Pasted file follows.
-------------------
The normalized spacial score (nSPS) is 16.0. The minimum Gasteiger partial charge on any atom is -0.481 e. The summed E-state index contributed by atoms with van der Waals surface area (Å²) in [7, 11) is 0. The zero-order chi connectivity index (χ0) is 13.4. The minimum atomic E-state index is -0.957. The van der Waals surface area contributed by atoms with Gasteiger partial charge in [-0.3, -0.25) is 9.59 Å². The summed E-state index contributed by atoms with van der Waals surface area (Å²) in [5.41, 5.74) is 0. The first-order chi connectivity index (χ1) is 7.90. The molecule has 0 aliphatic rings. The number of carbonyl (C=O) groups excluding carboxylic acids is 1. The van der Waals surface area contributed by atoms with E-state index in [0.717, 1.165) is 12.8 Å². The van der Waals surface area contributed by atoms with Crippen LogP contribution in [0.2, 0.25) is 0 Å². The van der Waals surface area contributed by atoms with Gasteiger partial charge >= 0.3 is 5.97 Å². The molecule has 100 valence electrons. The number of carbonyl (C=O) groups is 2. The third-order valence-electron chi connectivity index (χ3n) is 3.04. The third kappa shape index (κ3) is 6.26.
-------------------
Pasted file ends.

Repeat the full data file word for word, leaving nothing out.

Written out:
The normalized spacial score (nSPS) is 16.0. The minimum Gasteiger partial charge on any atom is -0.481 e. The summed E-state index contributed by atoms with van der Waals surface area (Å²) in [7, 11) is 0. The zero-order chi connectivity index (χ0) is 13.4. The minimum atomic E-state index is -0.957. The van der Waals surface area contributed by atoms with Gasteiger partial charge in [-0.3, -0.25) is 9.59 Å². The summed E-state index contributed by atoms with van der Waals surface area (Å²) in [5.41, 5.74) is 0. The first-order chi connectivity index (χ1) is 7.90. The molecule has 0 aliphatic rings. The number of carbonyl (C=O) groups excluding carboxylic acids is 1. The van der Waals surface area contributed by atoms with E-state index in [0.717, 1.165) is 12.8 Å². The van der Waals surface area contributed by atoms with Crippen LogP contribution in [0.2, 0.25) is 0 Å². The van der Waals surface area contributed by atoms with Gasteiger partial charge >= 0.3 is 5.97 Å². The molecule has 100 valence electrons. The number of carbonyl (C=O) groups is 2. The third-order valence-electron chi connectivity index (χ3n) is 3.04. The third kappa shape index (κ3) is 6.26.